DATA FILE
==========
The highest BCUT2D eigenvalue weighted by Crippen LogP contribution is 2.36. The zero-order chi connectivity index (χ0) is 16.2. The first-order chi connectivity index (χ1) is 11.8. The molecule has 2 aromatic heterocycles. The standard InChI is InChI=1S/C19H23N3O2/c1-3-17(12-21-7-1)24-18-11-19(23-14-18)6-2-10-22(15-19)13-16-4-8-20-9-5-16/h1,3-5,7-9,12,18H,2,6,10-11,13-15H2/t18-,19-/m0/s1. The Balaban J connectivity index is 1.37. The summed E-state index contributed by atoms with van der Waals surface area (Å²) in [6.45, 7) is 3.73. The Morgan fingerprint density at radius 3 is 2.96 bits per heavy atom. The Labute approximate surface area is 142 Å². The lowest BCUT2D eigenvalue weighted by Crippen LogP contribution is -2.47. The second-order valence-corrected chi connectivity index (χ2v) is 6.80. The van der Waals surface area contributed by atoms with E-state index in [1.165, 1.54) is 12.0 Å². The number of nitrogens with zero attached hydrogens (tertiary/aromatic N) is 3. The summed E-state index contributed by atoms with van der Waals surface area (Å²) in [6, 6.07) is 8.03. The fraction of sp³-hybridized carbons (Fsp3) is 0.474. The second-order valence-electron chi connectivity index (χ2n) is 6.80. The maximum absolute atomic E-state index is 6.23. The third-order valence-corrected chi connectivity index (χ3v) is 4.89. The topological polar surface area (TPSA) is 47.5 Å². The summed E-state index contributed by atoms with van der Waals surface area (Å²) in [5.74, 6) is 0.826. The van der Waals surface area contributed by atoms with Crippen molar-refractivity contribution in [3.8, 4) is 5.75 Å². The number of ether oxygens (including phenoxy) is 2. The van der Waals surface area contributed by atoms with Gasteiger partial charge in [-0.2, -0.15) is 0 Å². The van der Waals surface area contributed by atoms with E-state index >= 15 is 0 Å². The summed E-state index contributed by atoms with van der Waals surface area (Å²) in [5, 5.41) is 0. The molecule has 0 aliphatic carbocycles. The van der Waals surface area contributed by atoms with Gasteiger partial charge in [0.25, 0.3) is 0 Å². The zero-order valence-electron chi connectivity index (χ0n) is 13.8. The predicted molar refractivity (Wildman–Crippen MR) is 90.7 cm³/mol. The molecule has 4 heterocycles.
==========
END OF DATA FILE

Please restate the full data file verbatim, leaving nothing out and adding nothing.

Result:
The highest BCUT2D eigenvalue weighted by Crippen LogP contribution is 2.36. The zero-order chi connectivity index (χ0) is 16.2. The first-order chi connectivity index (χ1) is 11.8. The molecule has 2 aromatic heterocycles. The standard InChI is InChI=1S/C19H23N3O2/c1-3-17(12-21-7-1)24-18-11-19(23-14-18)6-2-10-22(15-19)13-16-4-8-20-9-5-16/h1,3-5,7-9,12,18H,2,6,10-11,13-15H2/t18-,19-/m0/s1. The Balaban J connectivity index is 1.37. The summed E-state index contributed by atoms with van der Waals surface area (Å²) in [6.45, 7) is 3.73. The Morgan fingerprint density at radius 3 is 2.96 bits per heavy atom. The Labute approximate surface area is 142 Å². The lowest BCUT2D eigenvalue weighted by Crippen LogP contribution is -2.47. The second-order valence-corrected chi connectivity index (χ2v) is 6.80. The van der Waals surface area contributed by atoms with E-state index in [1.165, 1.54) is 12.0 Å². The number of nitrogens with zero attached hydrogens (tertiary/aromatic N) is 3. The summed E-state index contributed by atoms with van der Waals surface area (Å²) in [6, 6.07) is 8.03. The fraction of sp³-hybridized carbons (Fsp3) is 0.474. The second-order valence-electron chi connectivity index (χ2n) is 6.80. The maximum absolute atomic E-state index is 6.23. The third-order valence-corrected chi connectivity index (χ3v) is 4.89. The topological polar surface area (TPSA) is 47.5 Å². The summed E-state index contributed by atoms with van der Waals surface area (Å²) in [5.74, 6) is 0.826. The van der Waals surface area contributed by atoms with Crippen molar-refractivity contribution in [3.8, 4) is 5.75 Å². The number of ether oxygens (including phenoxy) is 2. The van der Waals surface area contributed by atoms with Gasteiger partial charge in [-0.2, -0.15) is 0 Å². The van der Waals surface area contributed by atoms with E-state index >= 15 is 0 Å². The summed E-state index contributed by atoms with van der Waals surface area (Å²) in [5, 5.41) is 0. The molecule has 0 aliphatic carbocycles. The van der Waals surface area contributed by atoms with Gasteiger partial charge in [0.25, 0.3) is 0 Å². The zero-order valence-electron chi connectivity index (χ0n) is 13.8. The predicted molar refractivity (Wildman–Crippen MR) is 90.7 cm³/mol. The molecule has 4 heterocycles.